Sunday, November 12, 2006

No Irish Spoken Here?

Kathryn Price NicDhàna's blog, Pàganachd Bhandia, tipped me off to the sad and horrid case of Máire Nic an Bhaird, who was arrested on the streets of Belfast for the crime of using Irish to say goodbye to her friends within earshot of a police officer.

A link to the PDF describing the case from the Celtic League is here. And if you think people are all rallying around this woman and her usage of Irish, guess again. DemiOrator also cites a discussion with Nic an Bhaird in which she explained her side.

This must have sent a few shock waves through the growing Gaeltacht in Northern Ireland. The devolution talks have been making all official attempts to express and support NI as a multilingual society, but this attitude has apparently not sunk in with the constabulary. I hope that whatever else happens, some education takes place so that the police remember there's no good reason to assume "oíche mhaith duit" means "up the Rah." (For the record, it means, "good night.")

Monday, November 06, 2006

Sorting out the laws

Jason Pitzl-Waters posted recently about the decision in Ireland to eliminate the dual-ceremony system of marriage imposed on practitioners of most religions other than Roman Catholicism. I did some more looking around, and found two things. First, Pitzl-Waters misstated the current situation somewhat, though the editorial (requires registration) that inspired him didn't exactly help in its sweeping comments on the issue mixed with some odd ideas about Druids. It is noted in the General Register that other religions besides Roman Catholicism have means of performing weddings without forcing a second wedding onto the believers. Church of Ireland, Presbyterian, Quaker and other Christian faiths, as well as Judaism, are noted as being eligible to perform weddings without the need for a second ceremony. Islam is noted as being ineligible very specifically, but any religions other than that are not mentioned at all. The context of "other religious bodies" within the rules has most likely been interpreted as meaning "Christian denominations not listed here" over the years, especially considering the concept appears between the Presbyterians and the Quakers.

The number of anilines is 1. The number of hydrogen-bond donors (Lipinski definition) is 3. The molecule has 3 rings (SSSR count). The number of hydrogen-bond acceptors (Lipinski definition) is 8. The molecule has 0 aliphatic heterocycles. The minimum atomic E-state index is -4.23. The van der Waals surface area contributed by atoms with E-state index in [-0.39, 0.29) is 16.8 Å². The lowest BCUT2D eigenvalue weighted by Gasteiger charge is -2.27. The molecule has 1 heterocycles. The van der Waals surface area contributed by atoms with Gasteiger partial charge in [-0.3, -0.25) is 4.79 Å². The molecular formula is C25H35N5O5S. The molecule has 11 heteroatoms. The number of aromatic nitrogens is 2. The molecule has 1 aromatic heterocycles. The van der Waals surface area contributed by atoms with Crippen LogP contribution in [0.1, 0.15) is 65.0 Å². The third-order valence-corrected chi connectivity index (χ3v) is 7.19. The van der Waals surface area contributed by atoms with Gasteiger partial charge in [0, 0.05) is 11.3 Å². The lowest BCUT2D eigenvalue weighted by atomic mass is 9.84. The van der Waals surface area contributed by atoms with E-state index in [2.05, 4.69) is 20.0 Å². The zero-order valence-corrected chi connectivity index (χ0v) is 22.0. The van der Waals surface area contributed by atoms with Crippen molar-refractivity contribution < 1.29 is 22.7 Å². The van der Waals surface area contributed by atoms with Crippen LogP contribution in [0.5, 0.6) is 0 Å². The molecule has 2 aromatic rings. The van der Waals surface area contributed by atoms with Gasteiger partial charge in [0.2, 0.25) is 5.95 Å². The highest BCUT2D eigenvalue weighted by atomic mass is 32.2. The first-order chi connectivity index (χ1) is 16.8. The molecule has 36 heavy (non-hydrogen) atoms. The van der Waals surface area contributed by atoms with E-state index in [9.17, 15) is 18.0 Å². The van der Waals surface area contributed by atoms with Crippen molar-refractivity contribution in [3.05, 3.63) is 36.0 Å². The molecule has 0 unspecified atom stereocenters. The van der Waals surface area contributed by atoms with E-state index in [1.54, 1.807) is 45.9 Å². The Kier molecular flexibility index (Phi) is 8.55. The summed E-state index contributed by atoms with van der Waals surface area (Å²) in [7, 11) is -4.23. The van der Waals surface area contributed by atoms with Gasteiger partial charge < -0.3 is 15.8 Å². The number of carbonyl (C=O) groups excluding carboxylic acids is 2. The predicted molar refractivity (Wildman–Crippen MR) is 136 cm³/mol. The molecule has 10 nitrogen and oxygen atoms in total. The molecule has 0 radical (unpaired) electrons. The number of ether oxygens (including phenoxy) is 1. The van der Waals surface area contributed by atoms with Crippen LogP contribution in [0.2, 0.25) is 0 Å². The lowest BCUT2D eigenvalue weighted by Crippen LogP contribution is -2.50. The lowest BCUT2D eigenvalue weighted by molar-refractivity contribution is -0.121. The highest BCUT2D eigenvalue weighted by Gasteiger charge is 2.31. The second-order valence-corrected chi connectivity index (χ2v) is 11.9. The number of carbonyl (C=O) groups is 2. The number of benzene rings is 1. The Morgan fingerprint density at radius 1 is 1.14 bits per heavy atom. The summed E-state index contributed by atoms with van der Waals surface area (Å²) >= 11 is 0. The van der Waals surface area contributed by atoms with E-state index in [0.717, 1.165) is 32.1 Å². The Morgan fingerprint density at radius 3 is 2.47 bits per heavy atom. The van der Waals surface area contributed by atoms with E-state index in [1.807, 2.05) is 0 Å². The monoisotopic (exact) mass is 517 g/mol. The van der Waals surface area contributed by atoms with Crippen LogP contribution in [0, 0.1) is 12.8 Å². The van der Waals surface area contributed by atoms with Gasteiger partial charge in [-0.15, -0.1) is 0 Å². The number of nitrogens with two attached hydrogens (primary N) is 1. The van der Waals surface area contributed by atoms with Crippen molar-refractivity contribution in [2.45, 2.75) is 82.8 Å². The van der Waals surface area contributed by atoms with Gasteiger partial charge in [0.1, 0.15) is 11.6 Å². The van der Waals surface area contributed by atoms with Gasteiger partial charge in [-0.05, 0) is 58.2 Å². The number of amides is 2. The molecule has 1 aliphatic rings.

That said, the law change to quit forcing people outside of those groups to go through two ceremonies or arrange to have a registrar on site is a very good idea, and one that helps bring Ireland more into modern times. That aspect of the story led me to the Pre-Independence Project currently being undertaken by Ireland's Office of the Attorney General. They are going through the laws that have been on the books since before the founding of the Republic of Ireland and making sure all of the laws have been ones passed by their own government instead of applied by the British Parliament and carried forward by sheer momentum. I suspect the marriage law is one of these. Other obsolete and non-applicable laws have been progressively stripped from the books as well.

And while this doesn't put Ireland back in the days of the native brehon laws, a system that predates the Magna Carta, an Ireland truly under Irish law will be a nice reality to have back again. I share Pitzl-Waters' hope that the marriage law amendment, as well as other changes, will make it a more equal state, devoted to rights for all citizens regardless of religious faith or lack thereof.